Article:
Mission to Mars: Part 4

Solar panel
NASA/courtesy of nasaimages.org

The 4th part of a series describing how the Mission to Mars resources on teacherLED.com can be utilised in a themed series of lessons.

 Mars Angles

The intention behind the Mars Angle IWB Resource was to bring in an aspect of a class’s previous learning to the session but it could also be used as an exercise alongside the initial learning of angles.  The presentation of the resource allows it to slot into the theme of mission to Mars but is really just an exercise in estimating angles.  As such it can work well as plenary exercise after a lesson angles.  I may come back to this resource and provide a version less thematically formatted for those that want it purely for lessons on angles. 

If the students are not secure in the use of angles I use this resource to provide a quick recap.  It uses a similar interface (it shares a significant amout of programming!) so compliments Mars Angle well. 

My use follows the same format as for the previous resources discussed:  A short practise session at a computer (the simulators in our Mission to Mars theme) before going on to the “real” mission at the IWB with all eyes on them.  The background to the challenge that is given is that the craft that relays their signals back to earth has lost the correct alignment for its solar panels and that they have to manually adjust them.  Again, with enough time, this allows some consideration of how communications now relies on satellite technology.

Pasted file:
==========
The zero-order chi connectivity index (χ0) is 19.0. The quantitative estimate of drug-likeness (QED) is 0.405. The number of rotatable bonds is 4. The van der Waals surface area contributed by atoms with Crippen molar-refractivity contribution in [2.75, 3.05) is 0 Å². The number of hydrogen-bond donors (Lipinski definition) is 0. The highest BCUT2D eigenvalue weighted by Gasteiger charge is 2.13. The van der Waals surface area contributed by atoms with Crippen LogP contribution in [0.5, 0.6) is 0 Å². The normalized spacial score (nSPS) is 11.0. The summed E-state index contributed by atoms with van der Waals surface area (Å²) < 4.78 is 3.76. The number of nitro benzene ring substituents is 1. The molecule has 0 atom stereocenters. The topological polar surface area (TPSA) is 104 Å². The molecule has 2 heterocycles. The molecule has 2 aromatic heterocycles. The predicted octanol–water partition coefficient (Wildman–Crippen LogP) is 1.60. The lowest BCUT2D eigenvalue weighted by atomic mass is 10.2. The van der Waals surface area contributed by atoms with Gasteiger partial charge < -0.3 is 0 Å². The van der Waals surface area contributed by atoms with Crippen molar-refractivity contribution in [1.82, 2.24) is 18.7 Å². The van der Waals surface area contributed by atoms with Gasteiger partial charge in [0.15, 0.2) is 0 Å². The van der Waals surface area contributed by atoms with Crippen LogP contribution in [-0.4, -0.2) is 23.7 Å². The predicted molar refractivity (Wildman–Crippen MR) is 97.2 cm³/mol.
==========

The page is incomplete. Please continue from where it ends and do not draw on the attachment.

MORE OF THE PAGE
When used with teams I insist that each member has to be responsible for setting one angle totally independently with no input from the rest of the team.   In the mixed age/mixed ability groups I often have this has proved an excellent opportunity for peer teaching.  The older/more able students who were confident in their technique for estimating angles passed on their knowledge and techniques to the others in the 15 minute “practise session” I give them at the computers before they do it for real at the IWB.  This has been very effective in building the ability to estimate angles in children who were at first unsure.  Having one of their friends explain the strategies they used, combined with the need to play their part in the team, really focused their attention and they engaged well asking questions and clarifying their understanding.  The explaining child gets a confidence boost and experiences the need to communicate their knowledge clearly.

After each of the team has inputted their angles enter is pressed.  Then each team member gets up to adjust the dial that they initially inputted to attempt to get closer to the target.  Depending on your group you may allow a discussion on what each of them needs to do but it is usually best to not allow conferring when one is at the IWB or else they tend to rely on the team rather than their own judgement.

I award points to the teams depending on which managed to get the angles within the tolerance limits in the fewest attempts. 

This was the final discussion of the IWB assisted part of the Mission to Mars sessions I run.  The next parts will discuss some of the other aspects of the sessions that may save you some time in planning your own sessions on a similar theme.  I also hope to produce further IWB resources on this theme.

As with all of the entries in this series feel free to add your own ideas for spaced themed lessons.

View part 1 of this series.

View part 2 of this series.

View part 3 of this series.